“In America, pop music takes the center stage…it’s on the radio all the time,” he said. “[But] every year freshman seem to know more about composers that I talk about—John Cage, Robert Ashley, Steve Reich.”
Lucier’s students get the rare opportunity to hear first-hand how his pieces were composed.
“When Lucier talks about his own pieces, our class really gets to learn about the process each composer goes through-from an original thought to a piece of experimental music,” Tacie Moskowitz ’13 said.
Many of his compositions are unconventional, at least compared to pop music. One of his most famous pieces, “I am sitting in a room” (1969), is a recording of Lucier speaking into a tape recorder and then playing back his recording and rerecording it over and over until his words become unintelligible.
“It’s music that’s not based on music of the past,” he said. “It’s based on more sounds that are around us—room acoustics, environmental sounds, sounds of nature.”
Lucier’s compositions are often inspired by the natural characteristics of sound and sound waves. He composes when ideas strike him, rather than on a routine basis.
“[Ideas] pop into your head—but you’re prepared for it, because it’s your field,” he said. “I think about it a long time, trying to figure out the simplest way of making a piece out of whatever idea I have.”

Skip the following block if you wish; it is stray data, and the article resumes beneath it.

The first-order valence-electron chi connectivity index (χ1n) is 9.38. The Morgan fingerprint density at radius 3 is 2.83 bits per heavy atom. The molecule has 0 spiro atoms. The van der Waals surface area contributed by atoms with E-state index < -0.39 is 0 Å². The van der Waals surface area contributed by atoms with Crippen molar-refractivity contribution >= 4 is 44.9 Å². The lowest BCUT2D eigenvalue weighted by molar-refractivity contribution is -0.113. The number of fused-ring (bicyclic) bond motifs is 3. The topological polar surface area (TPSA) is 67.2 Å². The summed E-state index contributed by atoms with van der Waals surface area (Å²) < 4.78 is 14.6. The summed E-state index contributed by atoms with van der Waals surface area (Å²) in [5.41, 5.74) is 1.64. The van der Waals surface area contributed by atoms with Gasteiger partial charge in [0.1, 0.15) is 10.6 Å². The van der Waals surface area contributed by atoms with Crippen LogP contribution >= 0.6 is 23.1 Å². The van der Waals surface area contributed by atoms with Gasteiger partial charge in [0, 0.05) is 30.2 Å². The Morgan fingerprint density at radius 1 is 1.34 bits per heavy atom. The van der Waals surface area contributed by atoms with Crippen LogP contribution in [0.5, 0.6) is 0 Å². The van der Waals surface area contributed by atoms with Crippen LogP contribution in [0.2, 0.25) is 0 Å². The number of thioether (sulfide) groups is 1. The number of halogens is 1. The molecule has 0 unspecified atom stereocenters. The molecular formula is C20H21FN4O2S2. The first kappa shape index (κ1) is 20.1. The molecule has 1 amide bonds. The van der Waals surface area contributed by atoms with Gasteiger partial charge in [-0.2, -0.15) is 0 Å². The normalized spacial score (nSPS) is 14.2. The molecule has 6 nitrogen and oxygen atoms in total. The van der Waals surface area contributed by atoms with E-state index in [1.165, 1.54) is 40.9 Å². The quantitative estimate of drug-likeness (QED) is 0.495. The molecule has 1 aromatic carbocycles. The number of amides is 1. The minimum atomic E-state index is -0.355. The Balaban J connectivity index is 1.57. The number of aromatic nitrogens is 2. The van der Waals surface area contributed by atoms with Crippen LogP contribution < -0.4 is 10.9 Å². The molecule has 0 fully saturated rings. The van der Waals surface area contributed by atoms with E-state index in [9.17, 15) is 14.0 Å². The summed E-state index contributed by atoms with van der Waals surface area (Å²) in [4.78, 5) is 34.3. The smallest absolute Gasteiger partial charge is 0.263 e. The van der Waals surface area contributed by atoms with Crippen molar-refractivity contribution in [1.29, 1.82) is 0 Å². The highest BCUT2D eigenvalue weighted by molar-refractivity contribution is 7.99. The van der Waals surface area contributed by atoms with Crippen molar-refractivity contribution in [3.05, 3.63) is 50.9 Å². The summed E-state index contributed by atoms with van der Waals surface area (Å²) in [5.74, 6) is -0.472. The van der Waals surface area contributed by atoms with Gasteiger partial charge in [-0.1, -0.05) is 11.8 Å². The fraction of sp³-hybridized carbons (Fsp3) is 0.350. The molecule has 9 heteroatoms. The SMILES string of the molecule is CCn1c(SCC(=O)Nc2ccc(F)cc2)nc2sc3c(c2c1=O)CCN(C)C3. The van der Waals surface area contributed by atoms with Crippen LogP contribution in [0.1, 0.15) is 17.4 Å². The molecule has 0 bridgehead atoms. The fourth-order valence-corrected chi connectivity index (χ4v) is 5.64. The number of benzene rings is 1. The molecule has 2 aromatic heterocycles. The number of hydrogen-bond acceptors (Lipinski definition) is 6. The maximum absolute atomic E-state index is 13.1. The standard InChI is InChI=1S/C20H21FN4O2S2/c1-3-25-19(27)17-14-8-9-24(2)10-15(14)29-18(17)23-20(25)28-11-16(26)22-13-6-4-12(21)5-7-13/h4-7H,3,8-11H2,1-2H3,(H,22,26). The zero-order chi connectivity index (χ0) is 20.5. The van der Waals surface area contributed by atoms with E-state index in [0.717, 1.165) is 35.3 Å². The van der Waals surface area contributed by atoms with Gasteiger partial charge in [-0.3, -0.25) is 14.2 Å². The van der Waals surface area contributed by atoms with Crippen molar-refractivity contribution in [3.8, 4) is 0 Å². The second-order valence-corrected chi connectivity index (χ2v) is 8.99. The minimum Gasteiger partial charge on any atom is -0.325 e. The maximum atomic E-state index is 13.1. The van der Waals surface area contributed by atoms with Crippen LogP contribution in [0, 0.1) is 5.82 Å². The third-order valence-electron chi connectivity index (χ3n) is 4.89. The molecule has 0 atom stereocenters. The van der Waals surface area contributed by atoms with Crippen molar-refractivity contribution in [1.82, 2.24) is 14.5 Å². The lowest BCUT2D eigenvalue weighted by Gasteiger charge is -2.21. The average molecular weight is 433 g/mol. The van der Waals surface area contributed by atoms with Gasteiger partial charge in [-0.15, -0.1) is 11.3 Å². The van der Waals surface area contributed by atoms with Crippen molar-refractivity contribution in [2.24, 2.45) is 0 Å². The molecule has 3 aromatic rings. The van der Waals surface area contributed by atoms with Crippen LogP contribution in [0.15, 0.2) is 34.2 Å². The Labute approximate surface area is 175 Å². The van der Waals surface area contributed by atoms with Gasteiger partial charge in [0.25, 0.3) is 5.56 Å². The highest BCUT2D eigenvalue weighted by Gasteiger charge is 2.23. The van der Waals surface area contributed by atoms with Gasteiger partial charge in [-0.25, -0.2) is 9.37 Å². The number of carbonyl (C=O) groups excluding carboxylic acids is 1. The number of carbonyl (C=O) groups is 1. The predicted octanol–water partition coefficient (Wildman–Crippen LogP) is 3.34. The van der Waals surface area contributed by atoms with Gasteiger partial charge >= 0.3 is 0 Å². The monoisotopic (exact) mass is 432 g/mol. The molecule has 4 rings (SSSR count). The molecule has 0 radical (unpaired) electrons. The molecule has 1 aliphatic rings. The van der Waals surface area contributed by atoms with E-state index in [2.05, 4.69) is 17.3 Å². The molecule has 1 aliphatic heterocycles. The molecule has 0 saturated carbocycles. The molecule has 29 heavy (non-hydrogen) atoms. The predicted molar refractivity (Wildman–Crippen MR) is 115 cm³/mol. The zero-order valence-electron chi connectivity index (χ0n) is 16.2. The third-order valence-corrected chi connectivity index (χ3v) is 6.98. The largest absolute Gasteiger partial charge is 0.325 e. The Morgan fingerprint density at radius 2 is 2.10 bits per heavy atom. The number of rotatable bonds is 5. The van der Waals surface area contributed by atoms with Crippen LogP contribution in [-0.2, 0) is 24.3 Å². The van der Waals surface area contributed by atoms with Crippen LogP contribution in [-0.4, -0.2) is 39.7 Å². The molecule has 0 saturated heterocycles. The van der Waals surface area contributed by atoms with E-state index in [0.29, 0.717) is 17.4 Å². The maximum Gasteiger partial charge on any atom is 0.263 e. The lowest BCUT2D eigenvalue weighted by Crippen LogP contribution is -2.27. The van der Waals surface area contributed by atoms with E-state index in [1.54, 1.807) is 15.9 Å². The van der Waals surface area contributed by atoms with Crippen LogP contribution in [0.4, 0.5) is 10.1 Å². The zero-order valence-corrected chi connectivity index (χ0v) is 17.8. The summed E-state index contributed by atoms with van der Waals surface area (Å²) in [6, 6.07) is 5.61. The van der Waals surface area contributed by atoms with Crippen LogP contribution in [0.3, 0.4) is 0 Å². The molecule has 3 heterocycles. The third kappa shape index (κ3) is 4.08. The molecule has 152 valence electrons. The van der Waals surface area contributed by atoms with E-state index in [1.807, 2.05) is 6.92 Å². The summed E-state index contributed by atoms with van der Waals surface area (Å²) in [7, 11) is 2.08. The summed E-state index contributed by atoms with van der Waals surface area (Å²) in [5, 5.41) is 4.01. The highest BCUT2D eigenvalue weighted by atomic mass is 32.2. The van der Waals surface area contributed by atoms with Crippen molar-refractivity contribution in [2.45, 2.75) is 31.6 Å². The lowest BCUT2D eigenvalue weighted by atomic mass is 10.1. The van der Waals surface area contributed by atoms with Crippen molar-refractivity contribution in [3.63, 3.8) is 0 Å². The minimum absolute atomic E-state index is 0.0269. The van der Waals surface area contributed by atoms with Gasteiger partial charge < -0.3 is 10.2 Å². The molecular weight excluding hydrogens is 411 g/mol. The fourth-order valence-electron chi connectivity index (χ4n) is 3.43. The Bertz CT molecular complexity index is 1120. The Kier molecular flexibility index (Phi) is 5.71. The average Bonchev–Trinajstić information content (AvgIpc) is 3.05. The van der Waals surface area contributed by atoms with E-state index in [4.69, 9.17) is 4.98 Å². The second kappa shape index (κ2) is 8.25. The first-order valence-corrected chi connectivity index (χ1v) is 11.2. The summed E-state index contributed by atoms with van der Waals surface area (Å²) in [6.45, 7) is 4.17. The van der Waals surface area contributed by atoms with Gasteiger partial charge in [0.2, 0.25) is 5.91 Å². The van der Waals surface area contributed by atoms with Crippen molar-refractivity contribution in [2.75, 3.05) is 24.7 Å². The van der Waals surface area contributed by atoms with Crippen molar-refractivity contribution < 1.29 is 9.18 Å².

Lucier says he works best when he is under pressure to write a piece on deadline. He was recently asked to compose a song for the Feet to the Fire program, which was entitled “Glacier” and was performed by a solo cellist this past April.
These days, many experimental composers create compositions that rely heavily on computer technology. Lucier, however, only uses computers for simple functions such as memory storage and recording. Computers would have made “I am sitting in a room” easier to record, for example, since he could now use a patch to create the same effect as in the original piece.
Lucier is no purist, however. He enjoys listening to newer, computer-based experimental music, such as San Francisco band “The Hub,” whose members create music by sending each other signals through four computers. He also admits that he doesn’t always listen to experimental music.
“I like to listen to pop music when I’m driving,” he said.
Though he plans to retire from teaching within a year or two, Lucier will still continue composing pieces under commission. He recently wrote a piece for cello and clarinet for the miniaturist ensemble in New York, in which each piece must be one hundred notes or less.
Currently Lucier is composing an environmental piece for an architectural school in London. He is working with the school to design a room with interesting acoustics, and once the room is complete, he will compose a piece for an ensemble to play in it.
Once Lucier retires from teaching, he hopes to have the time to sort through all of his archives.
“I have to take care of my business, my archives, my scores,” he said. “They’re a mess.”
Lucier has no idea what the future will bring for experimental music, but he’s looking forward to watching his genre progress.
“Computers will continue, musicians will continue to play, things will continue as they are,” he said. “Who knows what the changes will be? There’s no way of knowing.”